New York became the sixth state in the United States to allow the so-called human composting. People can now turn their body into dirt after they die. This is considered a greener alternative to a burial or cremation.
Also known as “natural organic reduction”, the practice causes a body to break down for several weeks. This after being locked in a container. In 2019, Washington was the first US state to legalize it. Colorado, Oregon, Vermont, and California followed suit. New York is thus the sixth US jurisdiction to allow human composting, following the stamp of approval given last Saturday by Kathy Hochul, the state’s Democratic governor.
Some special details
The process occurs in special buildings and, unlike traditional burials, decomposition occurs above ground. A body is placed in a closed container along with selected materials, such as wood chips, alfalfa, and straw, and gradually decomposes under the action of microbes.
After a period of about 1 month, and a heating process to eliminate any possible infection, the resulting soil is received by loved ones. This can be used to plant flowers, vegetables, or trees.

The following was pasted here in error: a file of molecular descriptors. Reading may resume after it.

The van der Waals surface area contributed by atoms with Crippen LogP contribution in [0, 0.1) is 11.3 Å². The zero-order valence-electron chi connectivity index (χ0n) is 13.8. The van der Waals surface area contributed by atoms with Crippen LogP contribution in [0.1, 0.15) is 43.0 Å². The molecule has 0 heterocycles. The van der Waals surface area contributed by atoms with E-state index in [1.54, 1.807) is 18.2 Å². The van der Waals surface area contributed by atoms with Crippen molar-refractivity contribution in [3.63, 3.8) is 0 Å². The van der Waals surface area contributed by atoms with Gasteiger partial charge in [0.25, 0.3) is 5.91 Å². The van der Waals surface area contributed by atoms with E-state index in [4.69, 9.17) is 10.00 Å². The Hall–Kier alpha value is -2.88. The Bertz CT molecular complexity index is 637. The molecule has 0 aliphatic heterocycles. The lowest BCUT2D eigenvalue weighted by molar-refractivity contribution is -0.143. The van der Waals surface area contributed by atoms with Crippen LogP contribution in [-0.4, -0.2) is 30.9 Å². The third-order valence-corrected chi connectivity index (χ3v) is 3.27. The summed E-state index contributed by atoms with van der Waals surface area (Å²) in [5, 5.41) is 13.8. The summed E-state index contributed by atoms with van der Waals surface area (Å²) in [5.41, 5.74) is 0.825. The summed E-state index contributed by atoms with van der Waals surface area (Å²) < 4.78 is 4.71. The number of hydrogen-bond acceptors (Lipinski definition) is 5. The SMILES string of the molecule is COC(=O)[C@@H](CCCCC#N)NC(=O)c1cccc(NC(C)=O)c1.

An American company, Recompose, has said that its service can save a ton of carbon compared to a traditional cremation or burial. American composting companies like Recompose, in Seattle, say the process is a green option after death.
Carbon dioxide emissions are one of the main contributors to climate change. These act by trapping the Earth’s heat, in a phenomenon known as the greenhouse effect. Traditional coffin burials also consume wood, soil, and other natural resources.
Opinions for and against it
Proponents of human composting say it is not only a more environmentally friendly option but also more practical in cities where space for cemeteries is limited. New York’s approval of the process was “a big step for accessible green death care across the country”, said a New York-based provider.
But for some, there are ethical questions about what happens to the soil that results from composting. The Catholic bishops of New York State, for example, reportedly opposed the legislation, arguing that human bodies should not be treated as “household waste”.
Concerns have also been raised about the cost of composting. But firm Recompose, whose Seattle plant is one of the world’s first, says its US$7,000 fee is “comparable” to the other options. The median price for a funeral with burial was US$7,848 in 2021 or US$6,971 for a funeral with cremation, according to the National Funeral Directors Association (NFDA). In the rest of the world, human composting is legal in one country: Sweden.